Is Proper Project Management the Waterfall We’re All Afraid Of?

I recently watched a Pluralsight course on Project Management for the Software Engineer. My role has changed recently and I’m finding myself far more involved in planning the team’s big picture. I hoped with a few more ideas and skills under my belt I’d stand more chance of rising to the challenge when things get tough.

Having watched the video (very good by the way, I’d highly recommend it) I came away with an uneasy feeling that this “Project Management” stuff was simply Waterfall under another guise. As developers we’ve been so bombarded over the last few years with the message that Waterfall is antiquated and Agile is the new methodology and that all notion of long term planning and detailed requirement documents must be stamped out.

Needless to say that when I watched the video explaining the importance of a proper project plan and detailed specifications I was rather taken aback.

Surely we’re not preaching a return to the old days of strict deadlines and work planned out months and months in advance?

It is at this point that I have to raise my major frustration with Agile and Scrum in particular. Everything I’ve read and every speaker I’ve listened to advocates a prioritised backlog of work which the team will work through to deliver maximum benefit to the business.  This is great for a startup, or a team developing a solution where they are continuously refining a project to deliver more and more value.

In my experience however the business process is rarely so clear cut. For example, I have a deadline looming, several customers have paid for dozens of new features to be included in our application and the sales team have committed to a UAT delivery date of the end of June. Suddenly I’m not working to a prioritised backlog, I’m working to a project deadline and failure to meet it could have serious repercussions!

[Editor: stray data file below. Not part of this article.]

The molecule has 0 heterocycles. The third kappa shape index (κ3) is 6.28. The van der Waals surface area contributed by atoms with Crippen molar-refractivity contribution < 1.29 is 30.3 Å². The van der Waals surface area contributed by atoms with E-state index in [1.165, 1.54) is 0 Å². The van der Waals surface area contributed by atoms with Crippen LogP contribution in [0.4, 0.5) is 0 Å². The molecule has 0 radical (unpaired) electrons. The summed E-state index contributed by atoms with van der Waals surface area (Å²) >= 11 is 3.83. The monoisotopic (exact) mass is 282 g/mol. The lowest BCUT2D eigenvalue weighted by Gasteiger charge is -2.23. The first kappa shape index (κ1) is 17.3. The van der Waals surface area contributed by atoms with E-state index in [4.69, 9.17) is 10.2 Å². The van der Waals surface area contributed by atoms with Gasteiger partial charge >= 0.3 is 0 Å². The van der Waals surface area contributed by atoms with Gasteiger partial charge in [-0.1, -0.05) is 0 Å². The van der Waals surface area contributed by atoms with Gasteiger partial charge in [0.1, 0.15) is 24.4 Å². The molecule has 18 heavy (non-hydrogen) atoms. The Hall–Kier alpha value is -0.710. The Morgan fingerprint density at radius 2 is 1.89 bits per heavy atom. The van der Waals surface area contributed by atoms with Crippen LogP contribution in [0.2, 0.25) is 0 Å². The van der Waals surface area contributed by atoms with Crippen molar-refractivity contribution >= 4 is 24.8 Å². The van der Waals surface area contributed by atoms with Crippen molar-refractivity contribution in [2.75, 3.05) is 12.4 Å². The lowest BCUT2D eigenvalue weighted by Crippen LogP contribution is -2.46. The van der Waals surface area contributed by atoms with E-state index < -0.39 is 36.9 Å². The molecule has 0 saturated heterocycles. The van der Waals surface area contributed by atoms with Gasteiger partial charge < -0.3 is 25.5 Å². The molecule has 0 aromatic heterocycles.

So how do we combine these two approaches? How can I maintain the ownership and agile nature of a scrum team while carrying out the long term project plan necessary to ensure a successful delivery? Is it possible or are the two mutually exclusive?

Let’s look for a moment at what the Project Management approach promises us

  • A clear set of deliverables agreed by the client
  • A clear list of delivery dates for stakeholders and other teams in the business
  • Easier control by planning work up front allowing us to track progress and spot issues arising

Is there a way we can keep these benefits without sacrificing the agile nature of scrum?

A Clear Set of Deliverable agreed by the Client

Let’s take this one one first, Agile does not mean wishy-washy requirements, it means breaking down big visions into manageable and deliverable chunks. While a client may envisage a huge monolithic project it is the job of the project team to break this down into small, simple user stories which can be delivered in manageable pieces.

Where an analyst may claim that a multi-document specification contains every use case and scenario they system may encounter I’d be willing to bet significant money that they’re wrong. Furthermore, by the time you deliver this enormous project the business value for it may have waned dramatically (I’ve seen this happen myself). It is undeniably better to break your huge requirements down into components which can be delivered for continuous feedback as you go.

A Clear List of Delivery Dates

Assuming you are working in a scrum team the agile process does not obscure delivery dates, in fact it embraces them. Rather than setting an arbitrary deadline months and months in advance and gearing the resource and financial plans towards it continuous and iterative releases increase the reliability of hitting deadlines, after all – it’s less likely you fall significantly behind over a two week period than a two month one!

Use your sprint end dates as your deadlines, deliver frequently into a sandpit environment so the client can see your progress and begin testing as early as possible. Big deadlines are a lot less stressful when you’re on the nth iteration!

Upfront Planning for Clear Progress Tracking